1. News

As backyard chickens proliferate, Tampa okays new rules

TAMPA — The City Council gave its initial approval Thursday night to new rules for the growing number of city dwellers who want to raise chickens.

Drafted after two years of debate, the new ordinance would allow chickens at single-family detached homes and duplexes — but not apartment complexes — under certain conditions.

If the rules are approved at a second and final hearing July 18, residents:

• Could keep only hens. No roosters would be allowed.

• Would be allowed to keep one chicken for every 1,000 square feet of land area.

• Would have to keep the chickens in a fenced or walled area at all times.

• Would have to have a coop no more than 6 feet high and covering no more than 125 square feet. Coops also would have to meet city setback requirements from neighboring properties.

Council members Mike Suarez and Frank Reddick voted against the ordinance.

"The reason why my colleagues support this ordinance is they've never experienced a chicken in their yard," said Reddick, who described having his flower beds dug up, his yard soiled by droppings and a chicken flying to his roof to escape a dog. He predicted 6-foot-tall coops would allow chickens to fly over 6-foot-tall privacy fences, land in adjacent back yards, be eaten by dogs and create neighborhood feuds.

Several residents likewise opposed the rules, saying chickens can tear up landscaping, could spread disease or aggravate allergies. And, they said, even squawking hens make noise.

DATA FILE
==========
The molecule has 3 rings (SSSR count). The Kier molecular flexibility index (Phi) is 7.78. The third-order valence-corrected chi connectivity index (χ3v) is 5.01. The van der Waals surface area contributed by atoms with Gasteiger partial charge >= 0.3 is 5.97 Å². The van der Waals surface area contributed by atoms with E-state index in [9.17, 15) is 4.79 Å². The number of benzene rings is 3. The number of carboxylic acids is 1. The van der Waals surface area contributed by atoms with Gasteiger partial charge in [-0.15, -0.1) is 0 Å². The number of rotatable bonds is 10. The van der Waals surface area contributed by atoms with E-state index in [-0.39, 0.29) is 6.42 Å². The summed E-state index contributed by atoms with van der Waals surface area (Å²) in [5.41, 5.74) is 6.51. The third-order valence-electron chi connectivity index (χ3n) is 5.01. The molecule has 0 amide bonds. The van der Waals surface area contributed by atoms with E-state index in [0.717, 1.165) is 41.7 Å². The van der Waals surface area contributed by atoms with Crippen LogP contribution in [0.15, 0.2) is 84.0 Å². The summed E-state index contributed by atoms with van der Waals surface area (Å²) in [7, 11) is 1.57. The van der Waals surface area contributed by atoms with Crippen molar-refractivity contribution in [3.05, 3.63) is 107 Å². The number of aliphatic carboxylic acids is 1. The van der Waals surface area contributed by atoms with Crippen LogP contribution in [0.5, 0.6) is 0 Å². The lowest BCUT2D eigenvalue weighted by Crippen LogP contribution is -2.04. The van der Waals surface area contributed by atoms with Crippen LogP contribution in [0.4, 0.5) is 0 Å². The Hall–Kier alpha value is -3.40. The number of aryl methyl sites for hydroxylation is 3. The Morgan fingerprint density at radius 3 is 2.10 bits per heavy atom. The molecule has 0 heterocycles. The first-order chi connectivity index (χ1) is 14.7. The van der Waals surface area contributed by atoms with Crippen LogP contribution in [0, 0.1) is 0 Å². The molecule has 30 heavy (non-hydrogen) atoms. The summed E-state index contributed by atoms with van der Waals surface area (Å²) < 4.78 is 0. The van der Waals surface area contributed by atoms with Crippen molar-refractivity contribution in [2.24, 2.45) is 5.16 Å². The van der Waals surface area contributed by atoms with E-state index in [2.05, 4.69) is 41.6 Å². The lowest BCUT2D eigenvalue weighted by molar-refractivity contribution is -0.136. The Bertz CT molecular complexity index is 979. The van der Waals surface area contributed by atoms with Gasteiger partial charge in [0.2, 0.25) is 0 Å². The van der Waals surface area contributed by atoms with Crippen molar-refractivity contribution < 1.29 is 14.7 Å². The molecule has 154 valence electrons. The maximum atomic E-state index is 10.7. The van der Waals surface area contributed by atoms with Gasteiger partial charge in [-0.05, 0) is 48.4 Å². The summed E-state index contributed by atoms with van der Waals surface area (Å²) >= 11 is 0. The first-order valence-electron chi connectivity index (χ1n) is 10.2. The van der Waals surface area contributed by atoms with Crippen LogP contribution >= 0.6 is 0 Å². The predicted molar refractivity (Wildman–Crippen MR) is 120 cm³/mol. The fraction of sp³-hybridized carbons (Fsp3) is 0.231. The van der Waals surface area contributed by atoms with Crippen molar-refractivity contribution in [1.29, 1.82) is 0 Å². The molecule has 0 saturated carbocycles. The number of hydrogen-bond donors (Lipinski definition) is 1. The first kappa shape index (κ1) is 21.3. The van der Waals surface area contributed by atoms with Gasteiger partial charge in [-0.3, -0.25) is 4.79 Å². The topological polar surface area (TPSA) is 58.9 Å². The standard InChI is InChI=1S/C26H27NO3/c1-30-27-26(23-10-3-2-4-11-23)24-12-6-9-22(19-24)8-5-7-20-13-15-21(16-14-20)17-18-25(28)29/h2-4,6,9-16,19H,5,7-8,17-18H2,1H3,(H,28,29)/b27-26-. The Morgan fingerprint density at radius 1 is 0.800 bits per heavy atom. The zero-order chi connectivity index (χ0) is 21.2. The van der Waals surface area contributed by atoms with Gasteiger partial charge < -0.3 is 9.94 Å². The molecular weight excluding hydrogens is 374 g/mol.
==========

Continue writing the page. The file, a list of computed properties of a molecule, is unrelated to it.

Although code enforcement can respond to violations of the ordinance, opponents and officials pointed out that if chickens escape from fenced-in yards and no one claims them, then city officials can't capture or move them because Tampa is a designated bird sanctuary.

"We are trying to develop neighborhoods in which people want to live," said longtime civic activist Margaret Vizzi, who was speaking for the umbrella group Tampa Homeowners, An Association of Neighborhoods. "It can't be regulated. Not only can code enforcement not do anything when they're out, but they can't even look over the fence to see if the people have the correct number of chickens."

But council supporters said the chickens are already there, so not passing the ordinance will do nothing to prevent or address any problems.

If adopted July 18, the ordinance would take effect Aug. 1.

Along with voting to approve the ordinance, the council asked city staff to study whether a different city ordinance designating Tampa as a bird sanctuary can be updated to make the new chicken rules easier to enforce. That report is due Aug. 29.